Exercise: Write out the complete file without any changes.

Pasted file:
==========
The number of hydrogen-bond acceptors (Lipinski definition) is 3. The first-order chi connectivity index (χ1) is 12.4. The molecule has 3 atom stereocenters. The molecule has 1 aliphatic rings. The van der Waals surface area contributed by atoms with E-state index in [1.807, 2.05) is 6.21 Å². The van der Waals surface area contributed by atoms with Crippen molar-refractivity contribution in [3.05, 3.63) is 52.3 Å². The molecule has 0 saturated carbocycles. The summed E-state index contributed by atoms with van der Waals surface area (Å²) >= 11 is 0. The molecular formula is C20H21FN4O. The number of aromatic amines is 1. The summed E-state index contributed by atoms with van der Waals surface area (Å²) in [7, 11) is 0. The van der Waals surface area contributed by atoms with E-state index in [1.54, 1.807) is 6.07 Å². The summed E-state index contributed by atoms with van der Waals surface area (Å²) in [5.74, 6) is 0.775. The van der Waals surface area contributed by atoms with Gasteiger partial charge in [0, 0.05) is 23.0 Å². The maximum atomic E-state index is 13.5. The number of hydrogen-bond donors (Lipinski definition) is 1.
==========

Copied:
The number of hydrogen-bond acceptors (Lipinski definition) is 3. The first-order chi connectivity index (χ1) is 12.4. The molecule has 3 atom stereocenters. The molecule has 1 aliphatic rings. The van der Waals surface area contributed by atoms with E-state index in [1.807, 2.05) is 6.21 Å². The van der Waals surface area contributed by atoms with Crippen molar-refractivity contribution in [3.05, 3.63) is 52.3 Å². The molecule has 0 saturated carbocycles. The summed E-state index contributed by atoms with van der Waals surface area (Å²) >= 11 is 0. The molecular formula is C20H21FN4O. The number of aromatic amines is 1. The summed E-state index contributed by atoms with van der Waals surface area (Å²) in [7, 11) is 0. The van der Waals surface area contributed by atoms with E-state index in [1.54, 1.807) is 6.07 Å². The summed E-state index contributed by atoms with van der Waals surface area (Å²) in [5.74, 6) is 0.775. The van der Waals surface area contributed by atoms with Gasteiger partial charge in [0, 0.05) is 23.0 Å². The maximum atomic E-state index is 13.5. The number of hydrogen-bond donors (Lipinski definition) is 1.